I used to purchase many physical technical books, but now only keep a select few (which is still probably a good 200+ books) on my shelves, mostly the classics, e.g. GPU gems, game programming gems, numerical recipes, etc. Now I pick up digital versions of the books and make sure I can get them in PDF format. I have a few of the Fujitsu Quadernos for reading books these days, which makes a huge difference to trying to read on a smaller tablet.
Generally I avoid picking up books on "fast moving topics" e.g. the latest web framework de jeur that has gone through 19 versions since the author started writing the book and when I eventually purchase it.
Some have commented that a Google search is sufficient. It might well be for asking a single focused question. But a book will provide both breadth and depth. If you want to actually understand a whole subject area, then you can read the comprehensive coverage of a topic by an expert which has been properly written and reviewed. It's a lot more productive than random blog posts and stack overflow discussion in the longer term.
When I compare my knowledge and understanding on multiple subjects with younger co-workers in several of my previous jobs, one common theme is that they haven't read up in detail on many subjects, and it really does show. I'm someone people go to when they get stuck, and a frequent comment is how I know all the esoteric details of systems and understand how everything fits together. The answer is that I read, learned and understood many many shelves worth of books, while others couldn't be bothered. Randomly hacking and googling stuff can only take you so far; becoming an expert takes a bit more effort.
I might suggest something more above the free of technology and more in the design of software. Ideas that last are the ones around approaches to design vs. actually technology that they are implemented with.
My co-worker (a younger version of me, actually and way smarter is wise beyond his years) gave me this book - which is as old as my career and has relevance on how we design software at my day job.
Books tend to have good comprehensive overviews of an area/technology, whereas most online tutorials are very shallow, even if more current.
On the flip side, when I need /deep/ understanding it’s almost always a combination of a book on the topic to fill in holes I missed, the docs, and live repos if available.
If it’s just for day to day use, or a technology I’m only using in passing - no.
I do vet the authors though. A lot of trash is published.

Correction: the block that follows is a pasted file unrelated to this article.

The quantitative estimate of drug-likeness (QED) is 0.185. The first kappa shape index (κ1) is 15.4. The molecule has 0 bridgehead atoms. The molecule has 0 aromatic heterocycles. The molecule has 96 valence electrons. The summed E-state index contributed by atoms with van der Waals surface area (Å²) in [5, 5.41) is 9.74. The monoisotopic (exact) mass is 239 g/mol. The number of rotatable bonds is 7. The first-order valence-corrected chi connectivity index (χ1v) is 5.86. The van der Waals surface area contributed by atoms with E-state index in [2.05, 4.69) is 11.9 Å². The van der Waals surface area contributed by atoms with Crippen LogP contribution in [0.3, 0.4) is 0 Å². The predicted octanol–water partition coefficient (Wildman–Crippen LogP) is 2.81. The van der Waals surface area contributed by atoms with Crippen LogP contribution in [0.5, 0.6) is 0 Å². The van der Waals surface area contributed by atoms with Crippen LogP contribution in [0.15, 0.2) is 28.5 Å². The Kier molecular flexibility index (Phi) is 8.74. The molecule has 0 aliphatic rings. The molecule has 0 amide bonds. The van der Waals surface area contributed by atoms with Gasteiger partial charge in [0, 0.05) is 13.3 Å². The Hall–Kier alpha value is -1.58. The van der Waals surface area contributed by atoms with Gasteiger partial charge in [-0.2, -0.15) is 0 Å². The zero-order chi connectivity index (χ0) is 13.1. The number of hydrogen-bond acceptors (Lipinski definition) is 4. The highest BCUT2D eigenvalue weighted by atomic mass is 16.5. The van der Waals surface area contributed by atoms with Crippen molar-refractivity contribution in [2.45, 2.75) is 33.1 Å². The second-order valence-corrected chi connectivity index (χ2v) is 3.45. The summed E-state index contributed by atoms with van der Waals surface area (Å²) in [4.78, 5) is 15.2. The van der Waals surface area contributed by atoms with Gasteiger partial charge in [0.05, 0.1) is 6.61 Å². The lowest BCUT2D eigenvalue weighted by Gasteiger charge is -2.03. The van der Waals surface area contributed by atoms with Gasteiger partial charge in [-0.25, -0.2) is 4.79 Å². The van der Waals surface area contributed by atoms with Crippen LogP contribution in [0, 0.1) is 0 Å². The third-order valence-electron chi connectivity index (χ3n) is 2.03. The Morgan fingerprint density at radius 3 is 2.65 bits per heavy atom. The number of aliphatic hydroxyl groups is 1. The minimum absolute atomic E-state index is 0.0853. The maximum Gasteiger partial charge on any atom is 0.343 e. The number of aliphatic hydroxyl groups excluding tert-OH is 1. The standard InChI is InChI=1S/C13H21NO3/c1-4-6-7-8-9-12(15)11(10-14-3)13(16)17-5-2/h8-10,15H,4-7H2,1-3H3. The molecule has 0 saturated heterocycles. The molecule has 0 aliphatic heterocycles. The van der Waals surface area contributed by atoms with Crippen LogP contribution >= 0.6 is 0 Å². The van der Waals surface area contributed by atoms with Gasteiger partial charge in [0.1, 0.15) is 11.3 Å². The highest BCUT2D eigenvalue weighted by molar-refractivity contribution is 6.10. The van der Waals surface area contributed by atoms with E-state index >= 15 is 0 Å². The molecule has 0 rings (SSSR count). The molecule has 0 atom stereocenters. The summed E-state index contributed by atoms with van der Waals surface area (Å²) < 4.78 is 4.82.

I got so inspired by reading that I created a website just to try and help people read more programming books. The biggest hurdle is usually finding a book that is not too hard or too long to start with.
Occasionally will spring for a hardcopy book form.
True, most are outdated fairly quickly and few have long lasting value beyond 1-2 years. But when done right, nothing is better than a good text to guide you from beginner to intermediate, or intermediate to advanced. I've tried watching video but it just doesn't seem like an efficient mode (for most video courses, there are exceptions and wonderful video courses).
For math/algorithms, yes. There are still many topics that do not have good online articles but are covered at length in textbooks. These topics are usually covered in journal articles too, but at a much more terse level than a textbook chapter.
One example: probably contrary to a lot of people on HN, I haven't done a whole lot of web programming, and a few years ago got involved in a project that touched on Angular, Node, VueJS, etc. I found reading (parts of) a few real books to be helpful in getting up to speed in general understanding, but now am back to just using web resources.
And, how did it go?
I have my own website where I focus to help developers find what book to read based on a roadmap to be a master craftsman.
Here an idea that would make technical books relevant again in the age of blogs and Google: I think technical books needs to be live content (I don’t mean course like) - you buy a book and get an online subscription to it (almost like an ebook) but live in a sense that you get access to subsequent editions and updates examples etc.
If I'm learning tough new concepts, I usually start off with a good YouTube video and then fill it out with books. For whatever reason, although I read a lot of books, that seems to work better these days.
There are some gems out there, but there are also a lot of mediocre books.
Ironically, I go through documentation/stackoverflow/etc most of the time :)
however, i don't reference them as much as i did when I was starting out. stack overflow and the like (along with _good_ man pages) have reduced the need for that